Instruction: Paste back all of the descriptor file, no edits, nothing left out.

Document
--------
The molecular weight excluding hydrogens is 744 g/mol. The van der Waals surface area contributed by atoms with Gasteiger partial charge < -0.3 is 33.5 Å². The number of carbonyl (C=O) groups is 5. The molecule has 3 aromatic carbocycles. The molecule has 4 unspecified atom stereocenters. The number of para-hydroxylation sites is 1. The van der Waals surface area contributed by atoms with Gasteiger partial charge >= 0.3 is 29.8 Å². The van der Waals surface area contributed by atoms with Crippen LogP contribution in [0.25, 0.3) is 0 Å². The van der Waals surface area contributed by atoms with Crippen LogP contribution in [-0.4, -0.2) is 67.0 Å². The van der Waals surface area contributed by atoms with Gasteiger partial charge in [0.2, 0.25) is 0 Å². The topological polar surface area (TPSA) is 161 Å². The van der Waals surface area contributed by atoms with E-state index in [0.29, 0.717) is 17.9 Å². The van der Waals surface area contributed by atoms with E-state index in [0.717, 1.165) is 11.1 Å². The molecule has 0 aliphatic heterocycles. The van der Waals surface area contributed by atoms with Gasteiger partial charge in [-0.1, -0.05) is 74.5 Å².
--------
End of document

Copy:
The molecular weight excluding hydrogens is 744 g/mol. The van der Waals surface area contributed by atoms with Gasteiger partial charge < -0.3 is 33.5 Å². The number of carbonyl (C=O) groups is 5. The molecule has 3 aromatic carbocycles. The molecule has 4 unspecified atom stereocenters. The number of para-hydroxylation sites is 1. The van der Waals surface area contributed by atoms with Gasteiger partial charge >= 0.3 is 29.8 Å². The van der Waals surface area contributed by atoms with Crippen LogP contribution in [0.25, 0.3) is 0 Å². The van der Waals surface area contributed by atoms with Crippen LogP contribution in [-0.4, -0.2) is 67.0 Å². The van der Waals surface area contributed by atoms with Gasteiger partial charge in [0.2, 0.25) is 0 Å². The topological polar surface area (TPSA) is 161 Å². The van der Waals surface area contributed by atoms with E-state index in [0.29, 0.717) is 17.9 Å². The van der Waals surface area contributed by atoms with E-state index in [0.717, 1.165) is 11.1 Å². The molecule has 0 aliphatic heterocycles. The van der Waals surface area contributed by atoms with Gasteiger partial charge in [-0.1, -0.05) is 74.5 Å².